In 2023, my goals are, in the order of priority, (1) increase dividend income, (2) increase proportion of passive investments, and (3) work towards my target asset allocation of 50% SG, 20% China and 30% US/DM.


Pro-work vs Pro-FIRE

Let me end off with a short section on the pro-work vs pro-FIRE debate. I know I’ve written on this multiple times, but a LinkedIn post by someone who got retrenched by Google yesterday made me feel like writing on this again.

The author of the post wrote that after 16 years at Google, he was simply laid off via email. One line in the post stood out for me. He wrote: “This also just drives home that work is not your life, and employers -- especially big, faceless ones like Google -- see you as 100% disposable. Live life, not work.”

To me, the fact that employees are largely dispensable forms my baseline when thinking about FIRE. Reaching FI is your insurance policy against the unpredictable nature of corporate life, while having the choice to RE gives you the power to live your own life, rather than being stuck on the hedonic treadmill. Thus, when people say things like “you should work harder, create more value for your company” and so on… Please don’t be naïve and think that one can be indispensable. Employment is simply a means to an end to me – to build my life, and my dreams. At the end of the day we are all dispensable. The earlier you realise that, the better, because that means that you'll start working towards building your safety net.

I find it absurd when pro-work folks say “I like to work. So, you should like to work too. Please don’t retire early”. Because on the other hand, pro-FIRE folks rarely go around telling people “I want to retire early. So, you should retire early too. Please stop working”.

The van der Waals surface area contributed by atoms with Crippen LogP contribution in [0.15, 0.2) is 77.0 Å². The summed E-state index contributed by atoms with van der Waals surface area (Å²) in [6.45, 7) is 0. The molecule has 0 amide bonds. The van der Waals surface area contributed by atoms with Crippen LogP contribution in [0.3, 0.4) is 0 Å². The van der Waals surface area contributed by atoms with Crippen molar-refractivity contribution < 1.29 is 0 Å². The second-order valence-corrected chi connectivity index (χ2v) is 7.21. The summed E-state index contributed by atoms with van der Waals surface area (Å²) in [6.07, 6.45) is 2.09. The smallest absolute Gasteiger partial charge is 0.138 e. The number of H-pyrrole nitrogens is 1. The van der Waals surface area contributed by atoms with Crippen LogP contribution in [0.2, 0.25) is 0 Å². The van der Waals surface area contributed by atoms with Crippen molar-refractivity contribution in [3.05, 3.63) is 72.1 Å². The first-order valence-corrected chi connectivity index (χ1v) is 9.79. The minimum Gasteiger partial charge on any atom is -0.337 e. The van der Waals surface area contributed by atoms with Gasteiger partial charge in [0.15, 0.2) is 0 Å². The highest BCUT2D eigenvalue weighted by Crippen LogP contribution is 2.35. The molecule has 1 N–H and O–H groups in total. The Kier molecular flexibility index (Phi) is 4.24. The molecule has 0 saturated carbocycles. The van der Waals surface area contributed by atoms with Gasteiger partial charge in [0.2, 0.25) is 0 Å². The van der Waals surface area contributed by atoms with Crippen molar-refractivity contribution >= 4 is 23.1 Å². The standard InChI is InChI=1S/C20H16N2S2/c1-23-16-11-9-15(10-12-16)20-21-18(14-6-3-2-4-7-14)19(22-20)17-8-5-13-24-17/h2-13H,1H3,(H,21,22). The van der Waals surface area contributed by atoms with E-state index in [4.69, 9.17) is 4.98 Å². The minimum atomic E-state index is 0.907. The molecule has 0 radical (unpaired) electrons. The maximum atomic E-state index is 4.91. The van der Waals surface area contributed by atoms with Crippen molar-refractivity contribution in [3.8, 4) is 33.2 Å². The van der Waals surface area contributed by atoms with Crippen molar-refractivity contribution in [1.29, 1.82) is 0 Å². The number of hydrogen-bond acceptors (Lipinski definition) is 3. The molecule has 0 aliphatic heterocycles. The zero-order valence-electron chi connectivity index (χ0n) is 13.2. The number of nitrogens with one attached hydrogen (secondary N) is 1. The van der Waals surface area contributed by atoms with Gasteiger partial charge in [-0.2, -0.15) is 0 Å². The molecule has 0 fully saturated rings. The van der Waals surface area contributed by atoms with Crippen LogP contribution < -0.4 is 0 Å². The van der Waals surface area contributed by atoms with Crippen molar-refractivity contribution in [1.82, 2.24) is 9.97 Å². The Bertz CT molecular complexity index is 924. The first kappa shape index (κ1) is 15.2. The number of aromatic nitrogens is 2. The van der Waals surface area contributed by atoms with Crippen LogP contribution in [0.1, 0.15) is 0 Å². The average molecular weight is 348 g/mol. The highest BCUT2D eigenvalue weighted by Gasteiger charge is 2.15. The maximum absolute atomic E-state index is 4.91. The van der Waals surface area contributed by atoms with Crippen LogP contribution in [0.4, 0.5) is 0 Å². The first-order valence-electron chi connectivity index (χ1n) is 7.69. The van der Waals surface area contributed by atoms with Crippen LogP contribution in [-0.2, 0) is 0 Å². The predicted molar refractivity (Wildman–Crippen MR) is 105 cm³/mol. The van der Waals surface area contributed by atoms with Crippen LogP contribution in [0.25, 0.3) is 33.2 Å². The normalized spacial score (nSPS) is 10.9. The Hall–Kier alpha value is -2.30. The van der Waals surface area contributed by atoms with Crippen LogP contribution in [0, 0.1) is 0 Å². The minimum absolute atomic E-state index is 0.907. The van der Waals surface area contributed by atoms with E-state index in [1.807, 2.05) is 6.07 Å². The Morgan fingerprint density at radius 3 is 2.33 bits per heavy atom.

Of course, a well-intentioned person might say “Please don’t retire early until your have an absolutely robust financial plan” I think that’s totally valid. I welcome these comments, which help pro-FIRE folks identify any blind spots in their early retirement plans.

I think when it comes to the pro-work vs early retirement debate, there’s an implied philosophical perspective as to whether FIRE folks are “contributing” to society. Let’s not be naïve here and I’ll say that I’m fully aware that if everyone wanted to retire early, society is screwed. We can already see that happening in the US, with the falling labour force participation rate post-Covid partially contributing to inflation, as there’s a shortage of workers who decided to retire during the pandemic (hey – life is short; although many had the tailwind of rising markets).